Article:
erosion and deposition by glaciers

erosion by valley glaciers

Valley glaciers form several unique features through erosion. You can see some of them in Figure 10.28. As a valley glacier flows through a V-shaped river valley, it scrapes away the sides of the valley. It carves a U-shaped valley with nearly vertical walls. A line called the trimline shows the highest level the glacier reached. A cirque is a rounded hollow carved in the side of a mountain by a glacier. The highest cliff of a cirque is called the headwall. An arte is a jagged ridge that remains when cirques form on opposite sides of a mountain. A low spot in an arte is called a col. A horn is a sharp peak that is left behind when glacial cirques are on at least three sides of a mountain.

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deposition by glaciers

Glaciers deposit their sediment when they melt. They drop and leave behind whatever was once frozen in their ice. Its usually a mixture of particles and rocks of all sizes, called glacial till. Water from the melting ice may form lakes or other water features. Figure 10.29 shows some of the landforms glaciers deposit when they melt. Moraine is sediment deposited by a glacier. A ground moraine is a thick layer of sediments left behind by a retreating glacier. An end moraine is a low ridge of sediments deposited at the end of the glacier. It marks the greatest distance the glacier advanced. A drumlin is a long, low hill of sediments deposited by a glacier. Drumlins often occur in groups called drumlin fields. The narrow end of each drumlin points in the direction the glacier was moving when it dropped the sediments. An esker is a winding ridge of sand deposited by a stream of meltwater. Such streams flow underneath a retreating glacier. A kettle lake occurs where a chunk of ice was left behind in the sediments of a retreating glacier. When the ice melted, it left a depression. The meltwater filled it to form a lake.

how glaciers form

Glaciers form when more snow falls than melts each year. Over many years, layer upon layer of snow compacts and turns to ice. There are two different types of glaciers: continental glaciers and valley glaciers. Each type forms some unique features through erosion and deposition. An example of each type is pictured in Figure 10.27. A continental glacier is spread out over a huge area. It may cover most of a continent. Today, continental glaciers cover most of Greenland and Antarctica. In the past, they were much more extensive. A valley glacier is long and narrow. Valley glaciers form in mountains and flow downhill through mountain river valleys.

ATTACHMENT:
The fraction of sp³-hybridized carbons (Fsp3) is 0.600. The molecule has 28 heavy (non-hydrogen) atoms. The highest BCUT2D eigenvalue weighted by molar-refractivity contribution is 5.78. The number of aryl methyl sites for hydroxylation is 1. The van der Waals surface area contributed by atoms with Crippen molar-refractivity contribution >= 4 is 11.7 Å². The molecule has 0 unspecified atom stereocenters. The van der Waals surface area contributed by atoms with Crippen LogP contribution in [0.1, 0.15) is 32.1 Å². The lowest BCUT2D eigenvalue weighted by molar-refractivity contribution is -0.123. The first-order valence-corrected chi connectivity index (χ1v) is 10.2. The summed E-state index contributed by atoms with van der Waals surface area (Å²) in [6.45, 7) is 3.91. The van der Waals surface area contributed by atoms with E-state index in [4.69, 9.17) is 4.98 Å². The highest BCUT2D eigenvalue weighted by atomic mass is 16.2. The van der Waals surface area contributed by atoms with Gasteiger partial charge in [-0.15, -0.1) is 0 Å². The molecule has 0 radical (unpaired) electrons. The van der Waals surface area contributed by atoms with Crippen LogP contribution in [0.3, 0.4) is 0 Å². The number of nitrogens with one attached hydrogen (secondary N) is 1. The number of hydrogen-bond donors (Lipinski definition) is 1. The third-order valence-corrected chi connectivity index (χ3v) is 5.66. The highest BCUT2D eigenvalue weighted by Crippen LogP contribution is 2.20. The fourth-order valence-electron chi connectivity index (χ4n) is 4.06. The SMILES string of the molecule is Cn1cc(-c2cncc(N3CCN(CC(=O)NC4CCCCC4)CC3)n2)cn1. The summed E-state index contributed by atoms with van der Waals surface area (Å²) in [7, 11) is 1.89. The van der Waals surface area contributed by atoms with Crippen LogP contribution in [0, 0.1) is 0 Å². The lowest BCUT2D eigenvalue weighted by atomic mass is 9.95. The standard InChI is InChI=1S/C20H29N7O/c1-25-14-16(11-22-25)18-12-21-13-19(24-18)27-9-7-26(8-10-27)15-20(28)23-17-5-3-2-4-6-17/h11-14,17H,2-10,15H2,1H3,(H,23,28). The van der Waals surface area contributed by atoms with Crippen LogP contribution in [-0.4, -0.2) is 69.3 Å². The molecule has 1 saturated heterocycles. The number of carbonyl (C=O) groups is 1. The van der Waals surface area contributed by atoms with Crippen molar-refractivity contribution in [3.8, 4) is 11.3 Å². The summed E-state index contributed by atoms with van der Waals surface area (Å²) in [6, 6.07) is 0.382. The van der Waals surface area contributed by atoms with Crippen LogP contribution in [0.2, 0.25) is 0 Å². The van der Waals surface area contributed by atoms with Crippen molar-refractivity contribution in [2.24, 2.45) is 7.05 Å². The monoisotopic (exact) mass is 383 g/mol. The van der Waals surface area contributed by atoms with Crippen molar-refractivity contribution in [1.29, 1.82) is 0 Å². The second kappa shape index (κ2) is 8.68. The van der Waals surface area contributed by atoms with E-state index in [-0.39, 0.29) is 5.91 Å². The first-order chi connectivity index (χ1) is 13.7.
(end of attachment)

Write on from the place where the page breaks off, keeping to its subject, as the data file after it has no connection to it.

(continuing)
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erosion by glaciers

Like flowing water, flowing ice erodes the land and deposits the material elsewhere. Glaciers cause erosion in two main ways: plucking and abrasion. Plucking is the process by which rocks and other sediments are picked up by a glacier. They freeze to the bottom of the glacier and are carried away by the flowing ice. Abrasion is the process in which a glacier scrapes underlying rock. The sediments and rocks frozen in the ice at the bottom and sides of a glacier act like sandpaper. They wear away rock. They may also leave scratches and grooves that show the direction the glacier moved.

instructional diagrams

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This diagram shows about Erosion and Deposition by Glaciers. Glaciers are made up of fallen snow that, over many years, compresses into large, thickened ice masses. Glaciers form when snow remains in one location long enough to transform into ice. What makes glaciers unique is their ability to move. Due to sheer mass, glaciers flow like very slow rivers. Some glaciers are as small as football fields, while others grow to be dozens or even hundreds of kilometers long. Presently, glaciers occupy about 10 percent of the world's total land area, with most located in polar regions like Antarctica, Greenland, and the Canadian Arctic. Most glaciers lie within mountain ranges. Glaciers cause erosion by plucking and abrasion. Glaciers deposit their sediment when they melt. Landforms deposited by glaciers include drumlins, kettle lakes, and eskers. A ground moraine is a thick layer of sediments left behind by a retreating glacier. A drumlin is a long, low hill of sediments deposited by a glacier. Drumlins often occur in groups called drumlin fields. An esker is a winding ridge of sand deposited by a stream of meltwater. A kettle lake occurs where a chunk of ice was left behind in the sediments of a retreating glacier. When the ice melted, it left a depression. The meltwater filled it to form a lake.